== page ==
Written by Charles Davis Green Bay Press-Gazette

“If he wouldn’t have pushed me, I would have never gave. I just wouldn’t have thought about it,” Judy Landwehr of De Pere said as she lay back in a lounge chair. She said she had not donated blood in about eight years due to low iron levels.

The Green Bay Packers and the American Red Cross partnered on the event, which was held on the Legends Club Level on the fourth floor.

The Landwehrs both have A-positive blood types, which means they could donate to one another if needed.

“We’re good for each other,” Judy Landwehr said with a smile.

Visitors on Tuesday each donated a pint of blood, which can save up to three lives. Organizers said 268 people donated blood, which
could benefit more than 800 people, said Bobbi Snethen, spokeswoman of the regional Red Cross blood services that covers much of Wisconsin, Iowa and Upper Michigan.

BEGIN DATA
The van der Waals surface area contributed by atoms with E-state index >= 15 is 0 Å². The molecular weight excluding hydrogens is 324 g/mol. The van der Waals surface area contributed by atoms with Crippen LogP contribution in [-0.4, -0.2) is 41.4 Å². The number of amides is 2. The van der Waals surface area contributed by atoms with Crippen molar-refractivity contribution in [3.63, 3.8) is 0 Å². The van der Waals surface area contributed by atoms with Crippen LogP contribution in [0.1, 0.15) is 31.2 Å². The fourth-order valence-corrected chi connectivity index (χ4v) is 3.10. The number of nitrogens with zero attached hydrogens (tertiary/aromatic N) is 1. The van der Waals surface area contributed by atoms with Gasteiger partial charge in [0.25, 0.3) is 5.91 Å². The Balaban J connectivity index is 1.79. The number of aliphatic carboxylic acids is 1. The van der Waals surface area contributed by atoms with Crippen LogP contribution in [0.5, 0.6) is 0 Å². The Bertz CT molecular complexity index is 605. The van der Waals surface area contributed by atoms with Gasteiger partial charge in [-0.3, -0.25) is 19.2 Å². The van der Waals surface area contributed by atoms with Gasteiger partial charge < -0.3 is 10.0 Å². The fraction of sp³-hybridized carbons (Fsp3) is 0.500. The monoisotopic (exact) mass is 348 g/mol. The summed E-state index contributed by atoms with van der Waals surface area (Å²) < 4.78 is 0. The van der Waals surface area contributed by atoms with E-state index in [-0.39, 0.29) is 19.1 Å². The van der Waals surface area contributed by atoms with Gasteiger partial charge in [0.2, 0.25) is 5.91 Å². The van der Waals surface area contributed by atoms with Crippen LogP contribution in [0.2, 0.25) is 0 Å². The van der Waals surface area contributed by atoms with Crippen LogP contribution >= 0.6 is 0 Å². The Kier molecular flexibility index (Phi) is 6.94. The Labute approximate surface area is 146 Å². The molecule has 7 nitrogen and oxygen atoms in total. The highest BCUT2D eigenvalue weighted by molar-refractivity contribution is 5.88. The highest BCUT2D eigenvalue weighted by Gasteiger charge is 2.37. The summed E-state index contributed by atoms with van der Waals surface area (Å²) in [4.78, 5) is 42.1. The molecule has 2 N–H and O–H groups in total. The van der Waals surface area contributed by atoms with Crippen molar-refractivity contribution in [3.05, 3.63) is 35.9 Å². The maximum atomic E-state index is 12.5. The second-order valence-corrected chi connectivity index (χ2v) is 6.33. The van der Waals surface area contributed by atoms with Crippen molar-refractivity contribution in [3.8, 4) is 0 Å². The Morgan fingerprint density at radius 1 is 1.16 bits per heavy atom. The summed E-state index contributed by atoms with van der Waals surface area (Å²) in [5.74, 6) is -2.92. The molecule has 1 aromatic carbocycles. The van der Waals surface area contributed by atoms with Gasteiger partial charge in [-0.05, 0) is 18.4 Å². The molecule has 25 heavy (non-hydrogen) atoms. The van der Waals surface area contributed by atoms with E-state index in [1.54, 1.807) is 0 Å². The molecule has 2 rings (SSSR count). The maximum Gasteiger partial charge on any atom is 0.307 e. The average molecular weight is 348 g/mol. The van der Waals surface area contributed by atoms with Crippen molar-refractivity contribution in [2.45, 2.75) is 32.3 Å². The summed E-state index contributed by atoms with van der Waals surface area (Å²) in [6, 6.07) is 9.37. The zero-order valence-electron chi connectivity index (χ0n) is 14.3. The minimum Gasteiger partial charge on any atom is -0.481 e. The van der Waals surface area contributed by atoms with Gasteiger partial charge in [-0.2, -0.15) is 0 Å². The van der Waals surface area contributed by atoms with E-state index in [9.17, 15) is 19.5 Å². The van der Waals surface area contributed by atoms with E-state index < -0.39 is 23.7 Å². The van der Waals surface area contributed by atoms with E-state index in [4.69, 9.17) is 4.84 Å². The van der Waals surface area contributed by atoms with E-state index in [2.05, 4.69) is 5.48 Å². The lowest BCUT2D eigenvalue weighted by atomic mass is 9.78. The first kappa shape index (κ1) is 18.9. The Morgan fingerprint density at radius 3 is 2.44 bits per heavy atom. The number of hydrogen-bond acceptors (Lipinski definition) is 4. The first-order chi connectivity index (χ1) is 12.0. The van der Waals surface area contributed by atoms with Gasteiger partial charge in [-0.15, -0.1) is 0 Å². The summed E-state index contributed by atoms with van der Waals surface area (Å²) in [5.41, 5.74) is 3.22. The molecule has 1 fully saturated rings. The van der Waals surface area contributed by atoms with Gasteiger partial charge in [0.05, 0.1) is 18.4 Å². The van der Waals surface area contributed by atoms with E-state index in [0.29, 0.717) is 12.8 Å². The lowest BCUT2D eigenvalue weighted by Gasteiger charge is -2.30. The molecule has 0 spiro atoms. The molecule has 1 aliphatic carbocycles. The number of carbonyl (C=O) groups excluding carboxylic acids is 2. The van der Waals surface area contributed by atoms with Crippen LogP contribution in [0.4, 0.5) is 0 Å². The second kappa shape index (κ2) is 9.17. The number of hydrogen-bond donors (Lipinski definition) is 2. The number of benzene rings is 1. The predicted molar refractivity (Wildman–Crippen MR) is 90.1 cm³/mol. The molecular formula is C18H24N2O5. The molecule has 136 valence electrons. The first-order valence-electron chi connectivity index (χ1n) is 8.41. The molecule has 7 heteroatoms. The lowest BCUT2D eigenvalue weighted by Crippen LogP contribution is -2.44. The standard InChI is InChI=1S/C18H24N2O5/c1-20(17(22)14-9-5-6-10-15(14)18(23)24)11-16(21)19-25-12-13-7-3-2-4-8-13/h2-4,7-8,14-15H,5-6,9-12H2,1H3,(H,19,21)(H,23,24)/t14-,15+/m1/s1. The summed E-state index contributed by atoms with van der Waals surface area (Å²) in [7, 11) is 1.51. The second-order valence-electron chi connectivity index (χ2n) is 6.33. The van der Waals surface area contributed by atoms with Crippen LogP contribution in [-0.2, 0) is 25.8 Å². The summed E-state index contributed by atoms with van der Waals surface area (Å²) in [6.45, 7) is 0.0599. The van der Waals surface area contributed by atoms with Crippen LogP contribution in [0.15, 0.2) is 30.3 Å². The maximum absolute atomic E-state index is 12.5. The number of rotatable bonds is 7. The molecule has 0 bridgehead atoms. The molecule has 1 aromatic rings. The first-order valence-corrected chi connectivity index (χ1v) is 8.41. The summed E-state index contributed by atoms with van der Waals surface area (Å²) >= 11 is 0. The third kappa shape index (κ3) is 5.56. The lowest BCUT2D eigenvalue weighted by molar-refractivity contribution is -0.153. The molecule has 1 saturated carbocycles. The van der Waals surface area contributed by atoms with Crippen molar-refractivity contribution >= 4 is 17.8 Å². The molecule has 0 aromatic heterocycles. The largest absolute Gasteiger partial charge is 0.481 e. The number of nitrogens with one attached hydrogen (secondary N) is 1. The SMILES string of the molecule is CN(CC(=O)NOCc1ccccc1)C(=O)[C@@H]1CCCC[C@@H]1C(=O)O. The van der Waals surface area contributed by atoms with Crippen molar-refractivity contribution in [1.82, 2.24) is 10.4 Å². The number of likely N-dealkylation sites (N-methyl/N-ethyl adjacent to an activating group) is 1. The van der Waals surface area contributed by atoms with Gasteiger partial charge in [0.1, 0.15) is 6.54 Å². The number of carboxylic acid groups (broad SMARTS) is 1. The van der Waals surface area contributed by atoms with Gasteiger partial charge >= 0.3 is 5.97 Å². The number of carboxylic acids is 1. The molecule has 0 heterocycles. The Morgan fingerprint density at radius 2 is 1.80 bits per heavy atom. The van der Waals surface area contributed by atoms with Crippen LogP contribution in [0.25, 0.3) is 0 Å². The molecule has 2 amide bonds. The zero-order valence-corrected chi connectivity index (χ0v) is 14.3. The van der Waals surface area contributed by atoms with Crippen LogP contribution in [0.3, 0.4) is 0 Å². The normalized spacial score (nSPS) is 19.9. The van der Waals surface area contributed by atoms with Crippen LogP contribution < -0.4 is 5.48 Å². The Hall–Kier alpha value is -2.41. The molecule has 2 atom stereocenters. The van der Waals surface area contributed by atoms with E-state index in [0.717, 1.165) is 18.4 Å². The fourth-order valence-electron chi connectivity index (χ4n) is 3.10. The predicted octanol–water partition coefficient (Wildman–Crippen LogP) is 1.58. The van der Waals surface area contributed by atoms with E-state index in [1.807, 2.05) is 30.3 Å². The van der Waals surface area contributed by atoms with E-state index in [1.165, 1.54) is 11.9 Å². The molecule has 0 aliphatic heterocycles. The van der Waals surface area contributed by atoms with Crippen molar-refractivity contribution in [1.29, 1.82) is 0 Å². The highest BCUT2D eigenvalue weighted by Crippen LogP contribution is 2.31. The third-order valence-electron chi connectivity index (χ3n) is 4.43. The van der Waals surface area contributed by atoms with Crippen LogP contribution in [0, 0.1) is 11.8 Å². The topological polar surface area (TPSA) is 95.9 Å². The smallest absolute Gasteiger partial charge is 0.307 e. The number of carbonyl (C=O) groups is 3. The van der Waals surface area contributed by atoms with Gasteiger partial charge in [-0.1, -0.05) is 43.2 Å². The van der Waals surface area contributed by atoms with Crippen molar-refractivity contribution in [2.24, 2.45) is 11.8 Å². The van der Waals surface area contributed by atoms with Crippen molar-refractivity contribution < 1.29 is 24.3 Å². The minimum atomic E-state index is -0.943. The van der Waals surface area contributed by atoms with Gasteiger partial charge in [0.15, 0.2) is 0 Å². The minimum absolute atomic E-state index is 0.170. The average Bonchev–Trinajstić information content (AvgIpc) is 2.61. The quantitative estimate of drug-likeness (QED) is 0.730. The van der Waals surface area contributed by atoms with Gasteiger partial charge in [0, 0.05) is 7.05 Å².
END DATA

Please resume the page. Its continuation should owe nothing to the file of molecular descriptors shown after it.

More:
“It’s an outstanding turnout. Everyone wants to come to Lambeau Field,” she said while watching a handful of people who drank coffee or ate chocolate chip cookies after donating blood.

There is a greater need for O-negative blood, which can be given to patients with any blood type, she said. The Red Cross also had
increased need for A-negative and B-negative blood types. The Red Cross generally meets local needs first before blood is sent nationwide, Snethen said.

The blood drive was important because donors are typically busier during the holiday season and sometimes don’t come out due to weather concerns, she said. Getting blood drawn takes about 15 minutes.

The most common blood types are O-positive and A-positive. People are eligible to donate a pint of blood once every eight weeks.

“Which a lot of people forget,” Snethen said. “We call them and remind them.”

The event also featured a raffle with the chance to win Packers collectibles. Visitors also signed holiday cards, donated by Oshkosh-based Miles Kimball Co., as part of the Holiday Mail for Heroes Program, which sends messages to service members.

Richard Huguet, 69, of De Pere wore a gray Green Bay Packers Super Bowl XLV T-shirt. He began donating his A-negative blood this
summer after a nearly 45-year hiatus, he said. “It helps a lot of people out,” he said.